In 2010, a dozen federal agencies paid out more than $50 million in court and administrative cases via the EAJA, according to one government report. The Department of Veterans Affairs tab of $15.5 million was among the highest. The U.S. Court of Appeals for Veterans Claims in 2017 reported receiving nearly 3,000 applications under the EAJA.
The original statute capped fees at $125 hourly, an amount that is now $200 adjusted for inflation. Awards are limited to individuals with a net worth of $2 million or less, or the owner of a business or other organization worth $7 million or less and with no more than 500 employees. Lawyers at major U.S. law firms that have served pro bono sometimes ask courts to award EAJA fees.
‘The Government’s Position Here Was Plainly Wrong.’
Wells argues that the Federal Circuit took an “inelastic and rigid approach” in its conclusion that the government’s position was substantially justified in the case. The government resisted Procopio’s arguments that so-called Blue Water veterans, who served in the waters of Vietnam, but not on land, were entitled to certain benefits after being exposed to the chemical Agent Orange.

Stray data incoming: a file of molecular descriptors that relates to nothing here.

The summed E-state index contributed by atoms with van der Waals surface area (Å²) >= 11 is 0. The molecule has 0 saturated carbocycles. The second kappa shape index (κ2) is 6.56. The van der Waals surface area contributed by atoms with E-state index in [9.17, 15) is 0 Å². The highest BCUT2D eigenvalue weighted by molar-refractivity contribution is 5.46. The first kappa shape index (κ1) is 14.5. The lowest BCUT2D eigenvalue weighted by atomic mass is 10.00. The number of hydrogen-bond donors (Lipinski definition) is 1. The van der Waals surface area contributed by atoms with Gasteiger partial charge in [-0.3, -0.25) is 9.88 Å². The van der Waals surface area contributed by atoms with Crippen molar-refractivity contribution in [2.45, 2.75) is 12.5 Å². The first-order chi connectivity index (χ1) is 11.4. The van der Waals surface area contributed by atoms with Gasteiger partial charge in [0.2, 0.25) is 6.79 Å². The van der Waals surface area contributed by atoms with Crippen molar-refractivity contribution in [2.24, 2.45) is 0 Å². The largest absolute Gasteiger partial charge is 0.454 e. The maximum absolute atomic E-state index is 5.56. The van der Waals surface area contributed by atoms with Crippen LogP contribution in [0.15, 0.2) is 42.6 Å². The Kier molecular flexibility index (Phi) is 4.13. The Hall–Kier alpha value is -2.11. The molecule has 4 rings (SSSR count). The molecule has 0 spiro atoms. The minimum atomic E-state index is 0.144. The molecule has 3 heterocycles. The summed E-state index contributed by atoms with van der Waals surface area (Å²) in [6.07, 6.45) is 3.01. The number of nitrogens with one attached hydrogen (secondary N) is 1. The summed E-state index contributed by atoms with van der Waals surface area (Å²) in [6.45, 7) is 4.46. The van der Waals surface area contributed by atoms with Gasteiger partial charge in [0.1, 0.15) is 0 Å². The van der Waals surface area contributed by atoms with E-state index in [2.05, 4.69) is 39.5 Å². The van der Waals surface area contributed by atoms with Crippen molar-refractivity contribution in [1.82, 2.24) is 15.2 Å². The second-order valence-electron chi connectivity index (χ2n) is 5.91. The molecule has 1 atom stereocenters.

Procopio’s petition relies in part on a concurring opinion from Federal Circuit Judge Kathleen O’Malley, who sympathized with Procopio but ultimately said the court’s hands were tied because of Supreme Court and circuit court precedents. O’Malley said, “this is the very type of case for which Congress enacted the EAJA. The government’s position here was plainly wrong.”
O’Malley continued: “Mr. Procopio is the very type of prevailing party, moreover, for whom Congress enacted the EAJA. Mr. Procopio changed the law for all Vietnam War veterans who served in the Republic of Vietnam’s territorial waters. And his financial burden in doing so was only increased by the government’s failure to codify its tenuous position into a type of rule whose validity we may review on its face rather than as applied to any individual case.”